• Speak Slowly: When you first start speaking French, you should try to speak as slowly so you can focus on getting the sounds right. By doing this, native speakers will understand you better and you’ll have enough time to formulate all your sentences correctly.

  • Watch Out for Nasal Vowels: In French, nasal vowels are used to distinguish words, so you really have to pay attention when you use them. For example, if you nasalize the eau syllable in the word beau, French speakers will think you’re trying to say bon, which has a completely different meaning.

  • Learn New Sounds: There are plenty of sounds in French that don’t exist in English, including vowel sounds, consonant sounds, and plenty of nasal vowels. Because it’s very easy to not get them right, the best thing you can do to master them is to book a course with a qualified French tutor who can help you sound like a native in a short time.

Want to read more about French pronunciation? Check out some of these articles on the matter on our blog:

7. How to Expand Your French Vocabulary

If you’re finding it hard to remember words in French and you’re tired of memorizing long lists of words, take a look at these fun ways of expanding your vocabulary you can start using right now.

Read A Lot

One of the best methods to learn new French words is to read as much as you can. By reading the same words and phrases over and over again, you’ll be able to new vocabulary in context, which is much more effective than simply memorizing lists of words. To make the best use of this simple method, it’s best you write down every new word you find on a notebook or app and then look them up in a dictionary like Le Dictionnaire vivant de la langue française or Dictionnaire Français en ligne - Larousse. If you do this, your vocabulary will expand in no time.

Le Petit Prince
by Antoine de Saint-Exupéry.

Le Voyage de Babar
by Jean de Brunhoff.

Les Fourmis
by Bernard Werber.

Madame Bovary
by Gustave Flaubert.

La Peste
by Albert Camus

Vingt Mille Lieues Sous Les Mers
by Jules Verne

Look Up Words That Relate To Yourself

When you first start learning a language, it can be tough to decide what kind of words you should learn first. In addition to basic vocabulary like greetings, simple questions, and ways of introducing yourself, you should look up words that relate to yourself. For example, if you love playing basketball and it’s a big part of your life, you could start by looking up words that help you talk about that subject, so you can make sentences like “I’m a basketball player” or “The basketball final is on Sunday” in French. Learning about topics that are important to you will not only keep you motivated but will also help you remember new words and phrases more easily, as you’ll establish an emotional connection with what you’re studying and use these expressions in your everyday conversations.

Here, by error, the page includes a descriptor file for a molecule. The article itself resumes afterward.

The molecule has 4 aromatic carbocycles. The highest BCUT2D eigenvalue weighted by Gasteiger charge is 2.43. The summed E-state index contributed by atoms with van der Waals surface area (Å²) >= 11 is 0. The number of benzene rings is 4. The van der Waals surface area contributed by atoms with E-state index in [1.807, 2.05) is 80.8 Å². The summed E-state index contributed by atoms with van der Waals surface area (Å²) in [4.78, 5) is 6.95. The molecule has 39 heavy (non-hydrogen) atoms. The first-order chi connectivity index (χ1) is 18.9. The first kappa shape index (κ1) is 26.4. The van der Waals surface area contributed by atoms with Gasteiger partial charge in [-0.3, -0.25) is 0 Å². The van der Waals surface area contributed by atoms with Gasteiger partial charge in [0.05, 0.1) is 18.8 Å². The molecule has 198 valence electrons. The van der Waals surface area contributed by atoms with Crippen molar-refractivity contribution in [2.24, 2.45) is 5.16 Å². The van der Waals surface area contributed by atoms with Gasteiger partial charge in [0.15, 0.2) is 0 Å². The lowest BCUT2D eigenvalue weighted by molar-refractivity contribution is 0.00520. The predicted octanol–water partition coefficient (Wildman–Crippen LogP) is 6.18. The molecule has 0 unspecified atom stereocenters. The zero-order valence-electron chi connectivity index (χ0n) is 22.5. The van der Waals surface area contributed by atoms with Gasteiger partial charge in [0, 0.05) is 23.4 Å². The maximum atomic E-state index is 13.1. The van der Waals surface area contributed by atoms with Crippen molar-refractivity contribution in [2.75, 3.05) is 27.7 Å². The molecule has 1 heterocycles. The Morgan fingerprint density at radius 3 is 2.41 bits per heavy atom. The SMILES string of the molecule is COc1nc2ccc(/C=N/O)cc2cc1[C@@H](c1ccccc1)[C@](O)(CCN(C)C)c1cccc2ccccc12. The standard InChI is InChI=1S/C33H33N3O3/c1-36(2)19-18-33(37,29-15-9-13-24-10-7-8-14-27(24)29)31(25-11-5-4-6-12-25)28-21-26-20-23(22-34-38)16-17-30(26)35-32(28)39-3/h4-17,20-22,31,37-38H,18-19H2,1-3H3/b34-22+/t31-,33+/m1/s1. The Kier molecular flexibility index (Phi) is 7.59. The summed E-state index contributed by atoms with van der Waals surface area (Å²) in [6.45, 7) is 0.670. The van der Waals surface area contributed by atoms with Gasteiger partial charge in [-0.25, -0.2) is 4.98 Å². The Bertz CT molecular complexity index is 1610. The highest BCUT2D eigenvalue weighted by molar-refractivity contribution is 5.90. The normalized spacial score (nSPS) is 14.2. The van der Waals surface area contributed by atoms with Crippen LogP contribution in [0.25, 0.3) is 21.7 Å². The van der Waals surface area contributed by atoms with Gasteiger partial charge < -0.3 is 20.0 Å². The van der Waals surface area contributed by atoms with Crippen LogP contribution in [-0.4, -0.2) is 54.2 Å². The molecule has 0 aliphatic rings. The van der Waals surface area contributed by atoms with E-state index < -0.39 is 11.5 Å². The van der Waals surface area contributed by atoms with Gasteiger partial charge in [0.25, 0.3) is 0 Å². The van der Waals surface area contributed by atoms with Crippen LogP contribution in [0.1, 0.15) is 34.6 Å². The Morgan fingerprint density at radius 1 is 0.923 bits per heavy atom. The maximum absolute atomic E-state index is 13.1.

Use Flashcards

An efficient way to memorize new words is to use flashcards. Although it can seem old-fashioned to use them, nowadays you don’t even have to make your own deck, as there are amazing apps like Anki, Tinycards, or Quizlet where you can find really useful flashcards made by other French learners. If you develop the habit of studying with flashcards every week, you’ll be able to remember new French words effortlessly, so if you’ve never tried them, try any of these apps out and you won’t regret it.

Want more tips? Take a look at 5 Free Resources to Improve Your French Vocabulary.

8. French Survival Phrases

Visiting France soon? If so, take a look at some of these useful French phrases that will help you get by more easily.

English French
Excuse me, where’s the…? Excusez-moi, où est…?
Where is the closest metro station? Où se trouve la station de métro la plus proche?
One ticket, please. Un billet, s’il vous plaît.
Help! Emergency! Au secours!
Do you speak English? Vous parlez anglais?
I need a doctor who speaks English. J’ai besoin d’un médecin qui parle anglais.
My name is… Je m’appelle…
What’s your name? Comment vous appelez-vous? (formal)
Tu t’appelles comment? (informal)
Nice to meet you. Enchanté(e).
I am from… Je suis de…
Je viens de…
Where do you live? Où habitez-vous?
I live in… J’habite à…
I don’t understand. Je ne comprends pas.
I understand. Je comprends.
What? Comment?
Of course. Bien sûr.
I don’t know. Je ne sais pas.
How do you say ____ in French? Comment dit-on ____ en français?
Hello. Bonjour.
Hi! Salut!
Good morning. Bon matin.
Good afternoon. Bon après-midi.
Good evening. Bonsoir.
Good night. Bonne nuit.
How are you?/ What’s up? Comment ça va?/ Ça va?
Goodbye! Au revoir!
I’m sorry, but I have to go. Je suis désolé(e), mais je dois y aller.
See you later! À plus tard!
Sorry, but I gotta run! Désolé(e), mais je dois filer!
Thank you/Thanks a lot/Thank you very much. Merci/ Merci beaucoup/ Merci bien.
You’re welcome. Je vous en prie.

Want to learn more phrases? Take a look at these Essential French Phrases You Need To Know Before You Travel To France and these ​​5 French Slang Terms to Know in Order to Speak Like a Native.

Are you ready to become a fluent French speaker? If so, send us a quick enquiry today, and one of our team members will get in contact with you within 24 hours to help you find the perfect French course that fits all of your requirements.